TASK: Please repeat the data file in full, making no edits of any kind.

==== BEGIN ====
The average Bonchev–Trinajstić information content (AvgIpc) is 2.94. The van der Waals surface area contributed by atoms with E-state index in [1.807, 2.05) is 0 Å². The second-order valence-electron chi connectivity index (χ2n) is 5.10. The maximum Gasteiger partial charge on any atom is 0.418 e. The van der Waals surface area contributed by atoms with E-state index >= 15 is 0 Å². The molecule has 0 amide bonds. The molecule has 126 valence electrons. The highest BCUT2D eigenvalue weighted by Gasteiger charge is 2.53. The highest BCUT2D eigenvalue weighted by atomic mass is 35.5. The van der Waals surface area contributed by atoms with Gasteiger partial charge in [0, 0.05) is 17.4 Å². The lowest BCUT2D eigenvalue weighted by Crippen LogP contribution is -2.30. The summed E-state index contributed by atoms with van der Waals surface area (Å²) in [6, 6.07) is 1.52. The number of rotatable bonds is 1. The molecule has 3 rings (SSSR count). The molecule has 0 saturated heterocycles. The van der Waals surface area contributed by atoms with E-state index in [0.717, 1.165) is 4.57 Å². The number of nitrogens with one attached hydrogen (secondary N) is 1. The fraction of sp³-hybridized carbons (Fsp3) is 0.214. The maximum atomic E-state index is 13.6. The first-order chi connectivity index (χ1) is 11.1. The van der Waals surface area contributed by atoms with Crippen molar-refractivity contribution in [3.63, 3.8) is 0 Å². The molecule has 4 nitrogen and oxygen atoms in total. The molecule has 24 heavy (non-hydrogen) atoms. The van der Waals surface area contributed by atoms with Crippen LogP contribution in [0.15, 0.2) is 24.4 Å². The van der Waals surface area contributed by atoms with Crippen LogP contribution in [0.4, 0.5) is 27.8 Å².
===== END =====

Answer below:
The average Bonchev–Trinajstić information content (AvgIpc) is 2.94. The van der Waals surface area contributed by atoms with E-state index in [1.807, 2.05) is 0 Å². The second-order valence-electron chi connectivity index (χ2n) is 5.10. The maximum Gasteiger partial charge on any atom is 0.418 e. The van der Waals surface area contributed by atoms with E-state index >= 15 is 0 Å². The molecule has 0 amide bonds. The molecule has 126 valence electrons. The highest BCUT2D eigenvalue weighted by Gasteiger charge is 2.53. The highest BCUT2D eigenvalue weighted by atomic mass is 35.5. The van der Waals surface area contributed by atoms with Gasteiger partial charge in [0, 0.05) is 17.4 Å². The lowest BCUT2D eigenvalue weighted by Crippen LogP contribution is -2.30. The summed E-state index contributed by atoms with van der Waals surface area (Å²) in [6, 6.07) is 1.52. The number of rotatable bonds is 1. The molecule has 3 rings (SSSR count). The molecule has 0 saturated heterocycles. The van der Waals surface area contributed by atoms with E-state index in [0.717, 1.165) is 4.57 Å². The number of nitrogens with one attached hydrogen (secondary N) is 1. The fraction of sp³-hybridized carbons (Fsp3) is 0.214. The maximum atomic E-state index is 13.6. The first-order chi connectivity index (χ1) is 11.1. The van der Waals surface area contributed by atoms with Crippen molar-refractivity contribution in [3.63, 3.8) is 0 Å². The molecule has 4 nitrogen and oxygen atoms in total. The molecule has 24 heavy (non-hydrogen) atoms. The van der Waals surface area contributed by atoms with Crippen LogP contribution in [0.15, 0.2) is 24.4 Å². The van der Waals surface area contributed by atoms with Crippen LogP contribution in [0.4, 0.5) is 27.8 Å².